Safety is in our hands

As we recognize the importance of Safety Week, remember: hand and finger injuries are among the most common injuries at work and at home. Below are some helpful tips to keep your hands safe when doing household tasks.

Preventing Hand Injuries at home

Operating Moving Equipment

Before you head out to mow your lawn, be sure to follow these important safety measures for working with equipment such as mowers, trimmers, and chainsaws:

  1. Make sure all guards are secure and in place.
  2. Keep hands and fingers out of the moving parts.
  3. Never reach blindly into any spaces in, around, under or near the equipment.

Portable Power Tools

These tools are convenient, but they create potential hazards for your hands and fingers. Don’t operate your cordless drill or other power hand tools until you:

  1. Make sure they are operating correctly, and all guards are in place.
  2. Unplug corded tools or remove the battery from cordless tools before changing bits, blades or accessories.
  3. Put a tool out of service or send it out for service if it is broken or malfunctioning.

Using Hand Tools

Sometimes there’s nothing like an old-fashioned hammer or screwdriver to tackle small repairs or other tasks around the house. But just because they’re not electric doesn’t mean traditional hand tools can’t cause injuries. Don’t forget these simple but important tips:

  1. Make sure you are using the correct tool for the job – no improvising.
  2. Select the right size and head style for screwdrivers.
  3. Screwdrivers are not pry bars, scrapers, chisels, or puncturing tools.
  4. Select the right type and size of wrenches and pliers for the job.
  5. Never use a cheater bar on a wrench.
  6. Look the tool over to be sure it is in good working order and not damaged in any way.
  7. Don’t use a chisel with a mushroomed head.
  8. Don’t use pliers with worn grooves or adjustable wrenches with worn or sprung jaws.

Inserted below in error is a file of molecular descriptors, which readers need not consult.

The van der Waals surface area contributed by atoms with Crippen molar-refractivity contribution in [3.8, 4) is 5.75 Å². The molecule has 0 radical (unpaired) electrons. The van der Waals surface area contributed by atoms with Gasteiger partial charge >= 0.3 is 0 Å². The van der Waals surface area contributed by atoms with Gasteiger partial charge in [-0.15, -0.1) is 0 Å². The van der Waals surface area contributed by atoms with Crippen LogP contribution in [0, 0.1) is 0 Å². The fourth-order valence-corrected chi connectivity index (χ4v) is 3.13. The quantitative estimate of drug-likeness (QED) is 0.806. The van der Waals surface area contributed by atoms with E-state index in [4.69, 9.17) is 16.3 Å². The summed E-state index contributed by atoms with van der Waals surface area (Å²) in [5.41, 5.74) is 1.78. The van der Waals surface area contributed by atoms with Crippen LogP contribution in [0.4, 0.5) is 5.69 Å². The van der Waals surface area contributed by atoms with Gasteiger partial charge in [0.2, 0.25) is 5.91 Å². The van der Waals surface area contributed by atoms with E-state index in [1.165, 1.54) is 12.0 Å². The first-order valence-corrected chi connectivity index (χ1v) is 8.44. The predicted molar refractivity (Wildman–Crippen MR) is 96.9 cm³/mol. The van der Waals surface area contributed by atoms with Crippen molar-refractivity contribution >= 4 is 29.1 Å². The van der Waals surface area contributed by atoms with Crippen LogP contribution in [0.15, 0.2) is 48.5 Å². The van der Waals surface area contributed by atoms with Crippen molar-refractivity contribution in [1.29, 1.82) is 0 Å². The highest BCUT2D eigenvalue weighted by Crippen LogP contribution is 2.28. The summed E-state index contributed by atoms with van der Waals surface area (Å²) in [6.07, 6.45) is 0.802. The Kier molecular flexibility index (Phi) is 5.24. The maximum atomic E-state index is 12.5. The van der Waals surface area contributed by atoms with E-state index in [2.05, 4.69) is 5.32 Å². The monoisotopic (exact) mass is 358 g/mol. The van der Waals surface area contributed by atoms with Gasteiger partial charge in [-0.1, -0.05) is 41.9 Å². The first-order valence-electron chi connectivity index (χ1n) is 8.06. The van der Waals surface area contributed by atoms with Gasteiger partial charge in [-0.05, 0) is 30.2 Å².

9. Use penetrating oil on rusted nuts and bolts – give it time to work.
  10. Secure your work in a vise or a bench.
  11. Use a locking pliers when grinding, trimming or cutting small parts.

using sharp objects

The injury risks of using sharp objects such as utility knives or saws are obvious – but that doesn’t mean you should let down your guard. When working with these and other bladed tools, remember to always:

  1. Keep blades on knives and tools sharp.
  2. Wear cut-resistant gloves.
  3. Use the right knife and blade for the material being cut.
  4. Check the path the knife will follow before starting a cut.
  5. Keep momentum away from your body when cutting.
  6. Dispose of all sharps in a labeled sharps container, not the regular trash bin.

Blind Reaching

Fixing a plumbing problem under the sink, or retrieving a lost toy from beneath the sofa? Blind reaching – reaching into, under, over, between, or behind something when you can’t see where your hands will be – can cause your hands to be burned on something hot (or cold), cut on a sharp edge, or come into contact with moving parts.

If you can’t see:

  1. Get down on your hands and knees to look under something first.
  2. Use a flashlight or mirror.
  3. Shut down equipment and lockout to remove a guard to work on it or pick up a fallen item.
  4. Sharp tools also cause contact injuries.

Dress for the job

Before you start a task, be sure to review your wardrobe for any items that could pose a safety risk:

  1. Remove rings, watches, and bracelets when working with tools, machinery, or if they could get caught on anything.
  2. Make sure sleeves or other loose clothing can’t get caught in or on anything.
  3. Select the right work glove for the job and make sure they fit properly – not too tight and not too loose.
  4. Inspect gloves for tears, holes, and wear.

Other Hand Safety Tips

It might go without saying, but you use your hands for nearly everything, every day! Which means even “regular” tasks can create hazards for your hands. Here are a few more general ways to keep your hands safe, no matter what you’re doing:

  1. Avoid frequent use of solvents, harsh soaps, or abrasive cleansers.
  2. Wash hands immediately after using any chemical – even if you wore gloves.
  3. Get medical attention for skin rashes or irritations on your hands.

Keep your hands safe!

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